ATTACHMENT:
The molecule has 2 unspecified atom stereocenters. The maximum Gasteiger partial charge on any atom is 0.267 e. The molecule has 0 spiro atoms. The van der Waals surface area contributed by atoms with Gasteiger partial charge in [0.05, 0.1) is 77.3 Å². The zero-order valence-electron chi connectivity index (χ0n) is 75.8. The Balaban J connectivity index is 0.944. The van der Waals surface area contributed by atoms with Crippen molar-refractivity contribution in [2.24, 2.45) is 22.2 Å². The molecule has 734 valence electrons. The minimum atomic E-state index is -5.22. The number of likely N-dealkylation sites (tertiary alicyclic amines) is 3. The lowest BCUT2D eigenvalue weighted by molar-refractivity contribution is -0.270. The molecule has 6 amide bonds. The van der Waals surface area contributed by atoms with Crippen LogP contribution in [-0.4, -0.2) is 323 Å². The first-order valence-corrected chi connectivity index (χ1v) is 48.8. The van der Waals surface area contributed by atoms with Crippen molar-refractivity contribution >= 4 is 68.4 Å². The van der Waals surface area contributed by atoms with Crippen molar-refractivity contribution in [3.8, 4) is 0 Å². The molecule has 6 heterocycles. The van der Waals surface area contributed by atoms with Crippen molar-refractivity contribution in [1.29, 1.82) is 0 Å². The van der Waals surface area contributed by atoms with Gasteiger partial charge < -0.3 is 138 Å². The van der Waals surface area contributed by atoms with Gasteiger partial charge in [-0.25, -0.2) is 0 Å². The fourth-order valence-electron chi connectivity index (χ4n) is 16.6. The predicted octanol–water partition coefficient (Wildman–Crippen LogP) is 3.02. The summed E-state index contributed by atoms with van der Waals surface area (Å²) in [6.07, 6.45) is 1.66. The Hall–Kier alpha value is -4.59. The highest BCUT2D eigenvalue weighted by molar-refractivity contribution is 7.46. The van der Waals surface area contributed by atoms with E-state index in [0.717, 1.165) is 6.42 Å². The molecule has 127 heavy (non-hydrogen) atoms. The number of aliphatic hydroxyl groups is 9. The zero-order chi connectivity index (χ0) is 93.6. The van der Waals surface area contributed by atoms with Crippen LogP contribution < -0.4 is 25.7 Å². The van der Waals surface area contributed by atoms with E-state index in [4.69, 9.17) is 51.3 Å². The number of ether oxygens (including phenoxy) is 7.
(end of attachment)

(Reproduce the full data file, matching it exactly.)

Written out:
The molecule has 2 unspecified atom stereocenters. The maximum Gasteiger partial charge on any atom is 0.267 e. The molecule has 0 spiro atoms. The van der Waals surface area contributed by atoms with Gasteiger partial charge in [0.05, 0.1) is 77.3 Å². The zero-order valence-electron chi connectivity index (χ0n) is 75.8. The Balaban J connectivity index is 0.944. The van der Waals surface area contributed by atoms with Crippen molar-refractivity contribution in [2.24, 2.45) is 22.2 Å². The molecule has 734 valence electrons. The minimum atomic E-state index is -5.22. The number of likely N-dealkylation sites (tertiary alicyclic amines) is 3. The lowest BCUT2D eigenvalue weighted by molar-refractivity contribution is -0.270. The molecule has 6 amide bonds. The van der Waals surface area contributed by atoms with Crippen LogP contribution in [-0.4, -0.2) is 323 Å². The first-order valence-corrected chi connectivity index (χ1v) is 48.8. The van der Waals surface area contributed by atoms with Crippen molar-refractivity contribution >= 4 is 68.4 Å². The van der Waals surface area contributed by atoms with Crippen molar-refractivity contribution in [3.8, 4) is 0 Å². The molecule has 6 heterocycles. The van der Waals surface area contributed by atoms with Crippen molar-refractivity contribution in [1.29, 1.82) is 0 Å². The van der Waals surface area contributed by atoms with Gasteiger partial charge < -0.3 is 138 Å². The van der Waals surface area contributed by atoms with Gasteiger partial charge in [-0.25, -0.2) is 0 Å². The fourth-order valence-electron chi connectivity index (χ4n) is 16.6. The predicted octanol–water partition coefficient (Wildman–Crippen LogP) is 3.02. The summed E-state index contributed by atoms with van der Waals surface area (Å²) in [6.07, 6.45) is 1.66. The Hall–Kier alpha value is -4.59. The highest BCUT2D eigenvalue weighted by molar-refractivity contribution is 7.46. The van der Waals surface area contributed by atoms with E-state index in [0.717, 1.165) is 6.42 Å². The molecule has 127 heavy (non-hydrogen) atoms. The number of aliphatic hydroxyl groups is 9. The zero-order chi connectivity index (χ0) is 93.6. The van der Waals surface area contributed by atoms with Crippen LogP contribution < -0.4 is 25.7 Å². The van der Waals surface area contributed by atoms with E-state index in [4.69, 9.17) is 51.3 Å². The number of ether oxygens (including phenoxy) is 7.